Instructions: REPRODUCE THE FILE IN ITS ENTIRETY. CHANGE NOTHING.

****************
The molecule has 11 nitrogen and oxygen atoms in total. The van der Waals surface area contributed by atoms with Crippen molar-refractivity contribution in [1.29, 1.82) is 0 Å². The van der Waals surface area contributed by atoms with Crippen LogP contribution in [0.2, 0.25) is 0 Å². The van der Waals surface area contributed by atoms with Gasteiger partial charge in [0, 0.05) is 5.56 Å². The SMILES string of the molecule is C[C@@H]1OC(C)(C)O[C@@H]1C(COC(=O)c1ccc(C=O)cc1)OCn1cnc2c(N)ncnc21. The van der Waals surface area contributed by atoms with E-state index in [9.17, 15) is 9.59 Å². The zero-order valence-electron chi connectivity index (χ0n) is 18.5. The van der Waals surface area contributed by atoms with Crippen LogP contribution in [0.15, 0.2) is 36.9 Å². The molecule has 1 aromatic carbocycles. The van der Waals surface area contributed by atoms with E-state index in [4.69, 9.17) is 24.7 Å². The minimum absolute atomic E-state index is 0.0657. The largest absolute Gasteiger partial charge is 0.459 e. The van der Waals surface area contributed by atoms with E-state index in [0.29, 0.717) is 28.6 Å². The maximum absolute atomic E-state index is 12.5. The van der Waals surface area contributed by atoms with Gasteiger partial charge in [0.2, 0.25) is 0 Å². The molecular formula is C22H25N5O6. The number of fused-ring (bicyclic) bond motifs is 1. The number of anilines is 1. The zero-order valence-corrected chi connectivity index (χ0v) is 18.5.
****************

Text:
The molecule has 11 nitrogen and oxygen atoms in total. The van der Waals surface area contributed by atoms with Crippen molar-refractivity contribution in [1.29, 1.82) is 0 Å². The van der Waals surface area contributed by atoms with Crippen LogP contribution in [0.2, 0.25) is 0 Å². The van der Waals surface area contributed by atoms with Gasteiger partial charge in [0, 0.05) is 5.56 Å². The SMILES string of the molecule is C[C@@H]1OC(C)(C)O[C@@H]1C(COC(=O)c1ccc(C=O)cc1)OCn1cnc2c(N)ncnc21. The van der Waals surface area contributed by atoms with E-state index in [9.17, 15) is 9.59 Å². The zero-order valence-electron chi connectivity index (χ0n) is 18.5. The van der Waals surface area contributed by atoms with Crippen LogP contribution in [0.15, 0.2) is 36.9 Å². The molecule has 1 aromatic carbocycles. The van der Waals surface area contributed by atoms with E-state index in [4.69, 9.17) is 24.7 Å². The minimum absolute atomic E-state index is 0.0657. The largest absolute Gasteiger partial charge is 0.459 e. The van der Waals surface area contributed by atoms with E-state index in [0.29, 0.717) is 28.6 Å². The maximum absolute atomic E-state index is 12.5. The van der Waals surface area contributed by atoms with Gasteiger partial charge in [0.2, 0.25) is 0 Å². The molecular formula is C22H25N5O6. The number of fused-ring (bicyclic) bond motifs is 1. The number of anilines is 1. The zero-order valence-corrected chi connectivity index (χ0v) is 18.5.